That said, the card is faster and better quality than any random dumb thumb drive. It’s more like an external SSD. If you’re careful and you’re not writing hundreds of gigabytes of data a day, you can install an OS on it. It’s just not as good as a proper NVMe drive.

The storage cards as far as I know haven’t been changed since the Framework launched (apart from maybe better heat management, there was a problem with overheating that could be fixed by installing a thermal pad, not sure if that now comes by default).


Thermal pad is now there by default.


All expansion cards are connected over USB, and though it is essentially Thunderbolt speeds, it’s still USB, so it isn’t going to be as good as an NVMe drive. Not sure you can really blame Framework for not making it clear that ALL expansion cards connect to the mainboard over USB-C

That said, the Framework laptop’s internal drive is very easy to upgrade, so you could return the expansion card and get an upgraded NVMe drive as an alternative. You could also install both OS’s to the internal drive and save all your documents and code to the expansion card, that way the essential files for running the OS are on the installed drive, but all the bigger files are on the expansion card.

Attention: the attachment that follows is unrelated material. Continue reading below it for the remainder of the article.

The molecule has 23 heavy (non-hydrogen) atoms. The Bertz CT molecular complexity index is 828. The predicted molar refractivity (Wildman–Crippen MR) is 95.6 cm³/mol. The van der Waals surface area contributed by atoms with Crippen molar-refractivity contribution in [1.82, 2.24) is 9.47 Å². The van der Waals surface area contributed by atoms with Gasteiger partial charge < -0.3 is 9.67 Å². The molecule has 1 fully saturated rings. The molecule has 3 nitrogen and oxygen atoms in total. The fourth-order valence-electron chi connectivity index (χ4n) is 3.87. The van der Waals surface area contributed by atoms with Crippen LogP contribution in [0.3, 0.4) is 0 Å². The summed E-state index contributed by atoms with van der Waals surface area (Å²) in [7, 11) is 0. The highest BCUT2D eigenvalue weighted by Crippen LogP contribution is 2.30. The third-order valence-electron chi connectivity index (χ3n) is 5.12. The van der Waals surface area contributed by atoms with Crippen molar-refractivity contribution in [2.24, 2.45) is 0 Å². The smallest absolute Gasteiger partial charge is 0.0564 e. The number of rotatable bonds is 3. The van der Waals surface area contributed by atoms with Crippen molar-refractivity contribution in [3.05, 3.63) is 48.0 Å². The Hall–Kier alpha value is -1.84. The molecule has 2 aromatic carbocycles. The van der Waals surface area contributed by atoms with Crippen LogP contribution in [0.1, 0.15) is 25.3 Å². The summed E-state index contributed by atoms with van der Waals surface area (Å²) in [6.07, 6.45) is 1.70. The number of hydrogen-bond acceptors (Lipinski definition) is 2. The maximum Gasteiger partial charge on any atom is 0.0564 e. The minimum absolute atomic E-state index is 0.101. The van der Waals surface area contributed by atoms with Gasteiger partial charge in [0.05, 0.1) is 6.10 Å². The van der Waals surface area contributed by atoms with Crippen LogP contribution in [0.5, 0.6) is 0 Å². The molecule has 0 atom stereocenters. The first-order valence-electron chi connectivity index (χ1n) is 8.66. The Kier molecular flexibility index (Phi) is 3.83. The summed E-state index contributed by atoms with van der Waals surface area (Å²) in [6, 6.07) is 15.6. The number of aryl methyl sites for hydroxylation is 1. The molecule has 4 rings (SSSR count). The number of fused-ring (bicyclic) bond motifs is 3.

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First off, thanks to all of you for taking the time to reply.

Thanks a lot, your answer makes perfect sense. Thanks for the warning that being “fast enough” is not sufficient for installing an OS.

No blame on Framework at all. I just felt a bit stupid that I made the lazy decision of thinking “oh, that expansion must be a viable alternative to an internal drive” without doing more research. I was only mildly disappointed when I read subsequently that it is no better than a flash drive. From this thread here, it is clear that it is better than a normal thumb drive - there are just some other things I should have thought of as well. The fact that I did not read more carefully is fully on me. I am happy to have read this thread and learn that I was wrong (because FW is a company that is worthy of the trust that I placed in them when I chose not to do my research). I consider returning a product that I bought because I was stupid a bit of a dick move, since it is really no fault of the company - I should own my mistakes :).

I will just wait for black friday to roll around and buy an NVMe. Need some more RAM anyway. Just need to find someone to give my current SSD to, so that I dont feel guilty about my e waste footprint.

Hi @Vishnu_Unnikrishnan, welcome to the community!

For Linux users my recommendation is to use the expansion card for secondary storage or even better, backups. While it is fast enough to run an OS, it is also running an OS over USB. Doable, but with challenges.

From our website: “Both are fast enough to run apps and even boot an operating system from, and you can plug them into other computers for high-speed file transfer.”

In short, yes, you can install Linux on it. No, it will not be a supported experience if you run into issues as I recommend sticking with Nvme.